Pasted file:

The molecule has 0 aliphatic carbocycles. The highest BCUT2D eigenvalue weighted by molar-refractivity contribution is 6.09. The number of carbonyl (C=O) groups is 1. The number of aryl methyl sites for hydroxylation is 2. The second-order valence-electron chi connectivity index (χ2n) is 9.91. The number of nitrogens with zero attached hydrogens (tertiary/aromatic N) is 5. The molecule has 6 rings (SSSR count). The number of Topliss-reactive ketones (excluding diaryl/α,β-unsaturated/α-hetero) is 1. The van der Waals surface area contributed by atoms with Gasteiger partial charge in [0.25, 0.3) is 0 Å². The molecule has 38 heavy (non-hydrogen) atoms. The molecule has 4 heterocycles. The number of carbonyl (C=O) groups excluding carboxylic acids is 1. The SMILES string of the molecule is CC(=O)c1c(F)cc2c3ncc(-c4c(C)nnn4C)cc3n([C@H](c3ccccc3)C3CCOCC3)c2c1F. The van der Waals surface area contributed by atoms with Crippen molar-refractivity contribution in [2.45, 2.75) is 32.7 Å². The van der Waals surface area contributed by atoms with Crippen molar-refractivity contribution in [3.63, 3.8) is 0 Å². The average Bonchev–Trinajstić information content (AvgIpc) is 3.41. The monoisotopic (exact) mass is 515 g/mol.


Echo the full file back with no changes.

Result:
The molecule has 0 aliphatic carbocycles. The highest BCUT2D eigenvalue weighted by molar-refractivity contribution is 6.09. The number of carbonyl (C=O) groups is 1. The number of aryl methyl sites for hydroxylation is 2. The second-order valence-electron chi connectivity index (χ2n) is 9.91. The number of nitrogens with zero attached hydrogens (tertiary/aromatic N) is 5. The molecule has 6 rings (SSSR count). The number of Topliss-reactive ketones (excluding diaryl/α,β-unsaturated/α-hetero) is 1. The van der Waals surface area contributed by atoms with Gasteiger partial charge in [0.25, 0.3) is 0 Å². The molecule has 38 heavy (non-hydrogen) atoms. The molecule has 4 heterocycles. The number of carbonyl (C=O) groups excluding carboxylic acids is 1. The SMILES string of the molecule is CC(=O)c1c(F)cc2c3ncc(-c4c(C)nnn4C)cc3n([C@H](c3ccccc3)C3CCOCC3)c2c1F. The van der Waals surface area contributed by atoms with Crippen molar-refractivity contribution in [2.45, 2.75) is 32.7 Å². The van der Waals surface area contributed by atoms with Crippen molar-refractivity contribution in [3.63, 3.8) is 0 Å². The average Bonchev–Trinajstić information content (AvgIpc) is 3.41. The monoisotopic (exact) mass is 515 g/mol.